HR Leader logo
Stay connected.   Subscribe  to our newsletter

How employers can reduce bullying in the workplace

By Jack Campbell | |6 minute read
How employers can reduce bullying in the workplace

Jessica Hickman, founder and director of anti-bullying solutions company Bullyology, joined The HR Leader to give her expertise on how employers can prevent bullying.

Ms Hickman noted that bullying can often fly under the radar when other pressures are thrust upon a business. Taking the time to slow down can help identify issues within an organisation.

“Busyness can be an enemy to our success. When we’re constantly on that hamster wheel, expected to do more, achieve more, and be more, that pressure is felt across the individuals in the business and organisation,” said Ms Hickman.

“So, the first step … is just to stop, pause, and reflect. Look around the current environment. Observe some of the relationships and dynamics playing out. Observe how youre playing your part within the organisation. Are you open and receptive to others’ emotions, feelings, and sharing some of their struggles? Or are you quite short, blunt, busy, that you dont actually have opportunity to deepen rapport with colleagues?”


Ms Hickman said observation is important for ensuring employee wellbeing is being looked after, as you can identify and prevent incidents of bullying: “A great way to do this is to imagine yourself as an eagle ... Zoom over your organisations, and just document some of the things you observe on that day, or week, or month.”

Hand in hand with observation is the ability to listen to what your staff are telling you. Without hearing what your workforce has to say, you won’t know what they need to stay happy.

Ms Hickman explained: “Step number two, deepen your listening skills. I dont mean simply hearing the words your colleagues say, or the directions. But the conscious listening … The busier we get, and the more overwhelmed and stressed with life and work, the more were rushing in meetings.”

She said: “[Employers should be] sitting down and emptying all the beliefs, the ideas, and the dialogue, to simply connect deeper with your colleagues. What weve seemed to have slipped into as a culture, particularly leaders, is booking meetings back to back, without giving ourselves time just to decompress that information, and consciously listen to our colleagues and deepen that rapport without rushing from one task to the next.”

Ms Hickman continued: “So simply, put an opportunity or options in your calendar, to create a listening opportunity. [That may be] a listening tour, with no agenda other than just to listen to your people you work with, and your colleagues and peers, and see how that could shift your relationships, and the culture.”

Ms Hickman says that education is equally as important so problems can be identified correctly and dealt with in a professional manner.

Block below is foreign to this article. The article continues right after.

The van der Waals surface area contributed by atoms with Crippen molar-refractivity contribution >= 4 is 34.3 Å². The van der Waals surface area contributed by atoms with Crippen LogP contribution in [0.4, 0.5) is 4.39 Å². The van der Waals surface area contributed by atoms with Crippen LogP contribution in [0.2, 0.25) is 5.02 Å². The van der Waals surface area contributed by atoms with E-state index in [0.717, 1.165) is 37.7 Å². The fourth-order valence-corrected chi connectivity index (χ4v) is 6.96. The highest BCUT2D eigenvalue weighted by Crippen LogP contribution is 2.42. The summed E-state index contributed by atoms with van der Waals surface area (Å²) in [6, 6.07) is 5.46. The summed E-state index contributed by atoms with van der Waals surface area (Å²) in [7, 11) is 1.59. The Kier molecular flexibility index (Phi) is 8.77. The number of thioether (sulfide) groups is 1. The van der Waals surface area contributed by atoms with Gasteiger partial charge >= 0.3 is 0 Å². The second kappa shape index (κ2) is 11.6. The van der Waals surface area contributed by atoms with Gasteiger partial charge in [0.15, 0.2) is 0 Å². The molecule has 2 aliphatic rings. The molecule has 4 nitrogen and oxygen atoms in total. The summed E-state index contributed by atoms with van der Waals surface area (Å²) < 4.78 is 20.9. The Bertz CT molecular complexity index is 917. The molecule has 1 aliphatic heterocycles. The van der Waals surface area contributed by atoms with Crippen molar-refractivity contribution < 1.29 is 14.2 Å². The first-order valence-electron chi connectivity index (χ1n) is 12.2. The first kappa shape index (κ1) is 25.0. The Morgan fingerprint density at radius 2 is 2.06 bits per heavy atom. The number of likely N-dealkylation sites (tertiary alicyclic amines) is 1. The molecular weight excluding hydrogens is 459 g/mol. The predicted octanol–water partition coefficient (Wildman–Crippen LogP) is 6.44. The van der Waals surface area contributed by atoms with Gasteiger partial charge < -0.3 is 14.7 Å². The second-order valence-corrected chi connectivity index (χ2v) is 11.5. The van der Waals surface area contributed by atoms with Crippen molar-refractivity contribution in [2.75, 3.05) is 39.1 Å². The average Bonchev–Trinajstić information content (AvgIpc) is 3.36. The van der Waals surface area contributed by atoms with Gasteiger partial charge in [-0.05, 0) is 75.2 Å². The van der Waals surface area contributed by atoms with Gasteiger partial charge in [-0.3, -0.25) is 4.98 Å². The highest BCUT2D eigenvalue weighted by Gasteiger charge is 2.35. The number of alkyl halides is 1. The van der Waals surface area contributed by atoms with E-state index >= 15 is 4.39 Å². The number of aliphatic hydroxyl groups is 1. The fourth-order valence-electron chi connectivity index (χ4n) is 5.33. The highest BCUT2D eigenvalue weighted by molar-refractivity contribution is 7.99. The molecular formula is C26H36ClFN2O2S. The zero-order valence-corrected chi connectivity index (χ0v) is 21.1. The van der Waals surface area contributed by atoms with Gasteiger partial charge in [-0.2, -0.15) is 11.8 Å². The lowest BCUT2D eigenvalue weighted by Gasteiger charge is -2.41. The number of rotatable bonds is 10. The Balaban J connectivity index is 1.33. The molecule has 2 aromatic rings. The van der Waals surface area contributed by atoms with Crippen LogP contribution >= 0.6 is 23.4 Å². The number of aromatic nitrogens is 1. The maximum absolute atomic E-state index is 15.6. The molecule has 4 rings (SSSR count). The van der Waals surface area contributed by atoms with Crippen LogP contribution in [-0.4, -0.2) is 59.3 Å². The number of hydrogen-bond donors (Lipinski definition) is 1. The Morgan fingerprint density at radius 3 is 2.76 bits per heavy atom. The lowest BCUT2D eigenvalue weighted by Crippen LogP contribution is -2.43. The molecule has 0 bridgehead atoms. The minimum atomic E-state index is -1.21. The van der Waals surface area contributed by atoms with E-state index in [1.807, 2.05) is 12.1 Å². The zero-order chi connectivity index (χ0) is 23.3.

“Step number three really is to learn. To learn about topics such as this. To lean into workplace culture, topics such as bullying, harassment, discrimination. Unless something sometimes impacts you, or you get in trouble as a leader, you dont necessarily lean into topics that are quite uncomfortable or roll them out within your organisation. There seems to be this culture of avoidance,” she said.

“I think that we all pick up bad habits, traits, beliefs, from working in organisations, good and bad. But also, as individuals. We are programmed with our language and beliefs from childhood, and I've found from talking to people, and doing research for the book, and my workshops, good people were getting in trouble for casual racism, sexism, or banter, which was becoming the enemy to success in the workplace,” explained Ms Hickman.

“I would encourage people to sit and have a reflection of some of your self-observations, about maybe some of the behaviours and beliefs that youve learned. What may be limiting your success? That can be unconscious bias.”

For more information about Ms Hickman’s work around bullying in the workplace, you can visit https://bullyology.com/ and https://jesshickman.com/

Note from the editor: If you’re currently experiencing any of the issues discussed in this podcast episode and would like to reach out for help, you may wish to contact Lifeline: www.lifeline.org.au

The transcript of this podcast episode, when quoted above, was slightly edited for publishing purposes. The full audio conversation with Jessica Hickman is below, and the original podcast article can be found here.



Harassment is defined as persistent behaviour or acts that intimidate, threaten, or uncomfortably affect other employees at work. Because of anti-discrimination laws and the Fair Work Act of 2009, harassment in Australia is prohibited on the basis of protected characteristics.

Jack Campbell

Jack Campbell

Jack is the editor at HR Leader.